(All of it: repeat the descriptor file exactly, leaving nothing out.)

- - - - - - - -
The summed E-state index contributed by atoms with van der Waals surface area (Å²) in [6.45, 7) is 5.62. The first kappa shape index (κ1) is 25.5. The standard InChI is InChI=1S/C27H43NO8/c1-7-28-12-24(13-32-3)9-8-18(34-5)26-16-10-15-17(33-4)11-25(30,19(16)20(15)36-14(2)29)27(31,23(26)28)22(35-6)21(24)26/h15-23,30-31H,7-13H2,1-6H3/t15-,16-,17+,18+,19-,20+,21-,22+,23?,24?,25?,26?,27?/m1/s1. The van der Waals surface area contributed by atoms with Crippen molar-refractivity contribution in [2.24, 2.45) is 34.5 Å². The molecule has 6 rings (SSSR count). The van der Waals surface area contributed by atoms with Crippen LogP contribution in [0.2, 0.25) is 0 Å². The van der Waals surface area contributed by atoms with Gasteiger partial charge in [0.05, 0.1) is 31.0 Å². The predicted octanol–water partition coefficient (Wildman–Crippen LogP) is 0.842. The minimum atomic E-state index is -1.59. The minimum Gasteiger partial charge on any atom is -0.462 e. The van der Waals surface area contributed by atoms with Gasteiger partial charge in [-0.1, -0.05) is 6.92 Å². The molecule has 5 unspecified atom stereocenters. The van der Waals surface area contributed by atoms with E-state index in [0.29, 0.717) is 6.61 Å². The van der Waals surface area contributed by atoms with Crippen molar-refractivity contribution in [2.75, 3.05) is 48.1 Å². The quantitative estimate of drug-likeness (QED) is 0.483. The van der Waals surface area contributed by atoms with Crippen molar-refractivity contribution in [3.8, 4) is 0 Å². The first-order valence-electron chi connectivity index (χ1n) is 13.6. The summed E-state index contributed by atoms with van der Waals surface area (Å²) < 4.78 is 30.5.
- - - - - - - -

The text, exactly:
The summed E-state index contributed by atoms with van der Waals surface area (Å²) in [6.45, 7) is 5.62. The first kappa shape index (κ1) is 25.5. The standard InChI is InChI=1S/C27H43NO8/c1-7-28-12-24(13-32-3)9-8-18(34-5)26-16-10-15-17(33-4)11-25(30,19(16)20(15)36-14(2)29)27(31,23(26)28)22(35-6)21(24)26/h15-23,30-31H,7-13H2,1-6H3/t15-,16-,17+,18+,19-,20+,21-,22+,23?,24?,25?,26?,27?/m1/s1. The van der Waals surface area contributed by atoms with Crippen molar-refractivity contribution in [2.24, 2.45) is 34.5 Å². The molecule has 6 rings (SSSR count). The van der Waals surface area contributed by atoms with Crippen LogP contribution in [0.2, 0.25) is 0 Å². The van der Waals surface area contributed by atoms with Gasteiger partial charge in [0.05, 0.1) is 31.0 Å². The predicted octanol–water partition coefficient (Wildman–Crippen LogP) is 0.842. The minimum atomic E-state index is -1.59. The minimum Gasteiger partial charge on any atom is -0.462 e. The van der Waals surface area contributed by atoms with Gasteiger partial charge in [-0.1, -0.05) is 6.92 Å². The molecule has 5 unspecified atom stereocenters. The van der Waals surface area contributed by atoms with E-state index in [0.29, 0.717) is 6.61 Å². The van der Waals surface area contributed by atoms with Crippen molar-refractivity contribution in [2.75, 3.05) is 48.1 Å². The quantitative estimate of drug-likeness (QED) is 0.483. The van der Waals surface area contributed by atoms with Crippen molar-refractivity contribution in [3.8, 4) is 0 Å². The first-order valence-electron chi connectivity index (χ1n) is 13.6. The summed E-state index contributed by atoms with van der Waals surface area (Å²) < 4.78 is 30.5.